GatesAir Upgrades TV Transmitters For Rocky Mountain PBS Stations

GatesAir recently announced that Rocky Mountain Public Media, owner of a statewide Colorado network of PBS member stations, has purchased multiple GatesAir Maxiva UHF transmitters and ATSC 3.0-ready XTE exciters as part of an extensive, multi-station upgrade.

The investment will improve efficiency, strengthen coverage, and reduce maintenance across the network’s over-the-air operation, and prepare transmitter sites for next-generation IP-based content management and delivery.

Rocky Mountain PBS, owned and operated by Rocky Mountain Public Media (RMPM), is taking a phased approach to transmission upgrades that will address the entire network over several years. The first phase was initiated through a repack project for KRMA-DT in Denver, a 30kW station, 100kW ERP, repacked from UHF Channel 18 to 33. The Channel 33 assignment required a new transmitter, with Rocky Mountain PBS purchasing a Maxiva ULXTE-50 liquid-cooled model and a backup UAXTE-6 air cooled transmitter, transmitting at 3kW.

During the KRMA project, station engineers also evaluated vendor options for several other transmitter sites. Rocky Mountain PBS exclusively selected GatesAir Maxiva UAXTE air-cooled transmitters for all additional stations in the first phase, providing station engineers with a common high-efficiency, solid-state transmitter for each site. To date, Rocky Mountain PBS has purchased UAXTE medium-to-high power transmitters for three full-power PBS member stations, and low-power UAXTE systems for several translator sites. The translator sites deliver over-the-air program signals across rural areas of Colorado, and portions of neighboring states.

“Colorado’s challenging terrain and rural communities require transmission equipment that is powerful and reliable enough to maximize signal coverage, using high-efficiency technology that keeps our operations costs to a minimum,” said Doug Houston, Chief Technology Officer for Rocky Mountain Public Media, Denver. “GatesAir’s Maxiva family also offers a broad range of advanced options to serve all power levels, ensuring a good fit for each station’s unique requirements. The ability to remotely control each transmitter and support IP content delivery from our studios provides greater value for our investment.”

The Rocky Mountain PBS transmission equipment upgrade coincides with the move of two of RMPM’s media properties—KRMA-DT and KUVO-89.3FM radio—to the new Buell Media Center in downtown Denver. This three-storey, multi-purpose facility houses studio and master control facilities for these stations, along with other local non-profit media organizations. Rocky Mountain PBS plans to install an IP-based networking platform to distribute TV content to the KRMA transmitter site on Mt. Morrison and build out similar IP-based connections to serve other transmitter sites:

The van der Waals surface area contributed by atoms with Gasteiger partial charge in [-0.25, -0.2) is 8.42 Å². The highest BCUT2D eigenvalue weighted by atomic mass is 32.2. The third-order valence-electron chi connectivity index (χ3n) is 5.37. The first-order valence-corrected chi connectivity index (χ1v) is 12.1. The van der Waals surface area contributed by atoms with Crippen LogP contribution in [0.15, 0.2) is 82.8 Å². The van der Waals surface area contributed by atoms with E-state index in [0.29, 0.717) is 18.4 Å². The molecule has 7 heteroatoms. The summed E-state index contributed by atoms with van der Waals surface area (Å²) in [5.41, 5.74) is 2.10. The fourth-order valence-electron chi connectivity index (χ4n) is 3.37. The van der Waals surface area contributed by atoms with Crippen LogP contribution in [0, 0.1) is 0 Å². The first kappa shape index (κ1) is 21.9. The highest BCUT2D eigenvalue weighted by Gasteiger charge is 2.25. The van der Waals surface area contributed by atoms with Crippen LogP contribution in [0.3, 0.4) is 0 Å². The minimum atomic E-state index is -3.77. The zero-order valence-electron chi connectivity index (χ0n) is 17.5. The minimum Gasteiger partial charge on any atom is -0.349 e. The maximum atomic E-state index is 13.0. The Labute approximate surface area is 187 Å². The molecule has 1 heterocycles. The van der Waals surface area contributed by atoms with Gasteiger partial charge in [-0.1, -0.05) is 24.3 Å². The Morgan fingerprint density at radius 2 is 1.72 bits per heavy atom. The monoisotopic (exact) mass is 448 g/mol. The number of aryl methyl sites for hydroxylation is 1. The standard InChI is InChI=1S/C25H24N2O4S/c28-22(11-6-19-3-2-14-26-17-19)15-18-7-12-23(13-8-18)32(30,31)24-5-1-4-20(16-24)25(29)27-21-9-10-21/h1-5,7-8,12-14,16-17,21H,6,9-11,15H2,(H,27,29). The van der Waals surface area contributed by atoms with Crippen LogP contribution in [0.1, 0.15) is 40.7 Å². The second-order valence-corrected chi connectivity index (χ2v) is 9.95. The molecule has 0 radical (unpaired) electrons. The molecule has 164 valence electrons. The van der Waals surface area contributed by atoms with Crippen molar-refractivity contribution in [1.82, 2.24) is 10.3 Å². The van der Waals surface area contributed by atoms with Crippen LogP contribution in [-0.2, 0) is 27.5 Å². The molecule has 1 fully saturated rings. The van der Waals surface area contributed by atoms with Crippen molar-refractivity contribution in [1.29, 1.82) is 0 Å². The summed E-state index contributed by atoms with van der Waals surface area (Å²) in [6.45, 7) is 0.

• Maxiva UAXTE-2 for KRMA’s translator site, relaying the signal to the Fort Collins market.
  • Maxiva UAXTE-3 for KRMJ-DT, serving Grand Junction.
  • Maxiva UAXTE-3 for KRMU-DT, serving Durango.
  • Maxiva UAXTE-1 for translator station K32CW, serving Montrose.
  • Maxiva UAXTE-100 low-power translators, serving five rural communities (Silt, Waterdog, Salida, Rifle, and Badger).

“The Rocky Mountain PBS upgrade project is a prime example of the versatility that GatesAir offers for any broadcaster as we begin to move beyond the spectrum repack,” said Joe Mack, Vice President of Sales, North America, GatesAir. “By serving power levels as low as 100 Watts for Rocky Mountain PBS, they can count on the same high-efficiency, solid-state platform to serve each station, with common spare parts and a modular architecture that will bring down the costs and man-hours of servicing older tube transmitters. We look forward to working with Rocky Mountain PBS on future projects, and helping them prepare their infrastructure for NextGen TV and other broadcast opportunities that lie ahead.”

You might also like...

NextGen TV’s Infrastructure Crescendo

Will NextGen TV change the world or will the world change NextGen TV’s destiny?

RF At Super Bowl LV

The #1 rule of live broadcasting is that things tend to fail at the worst possible time. The greater the ratings, the more likely something highly unlikely but mission-critical will fail, broadcast RF and wireless communication systems included. Count on it.

Changing The Paradigm In Paradise

During the DTV transition, we chief engineers in the Kansas City market joked about broadcasting the most popular cable channels on our new ATSC 1.0 digital subchannels and running the local MVPDs out of business. Station owners weren’t interested because A…

NextGen TV Looks To 2021

Broadcasters are famous for adjusting to changing circumstances during live broadcasts without missing a beat. Live radio DJs roll with the punches. Live TV news reporters, newscast directors, engineers and technicians move or cut away as fast as possible. It…

OTA TV Transmission Technology Update

Like the broadcasters they serve, the Las Vegas 2020 NAB Show and annual Amsterdam IBC events were forced to go virtual. Show or no shows, TV shows go on, and 2020 OTA TV transmission technology is moving faster than ever. Here’s…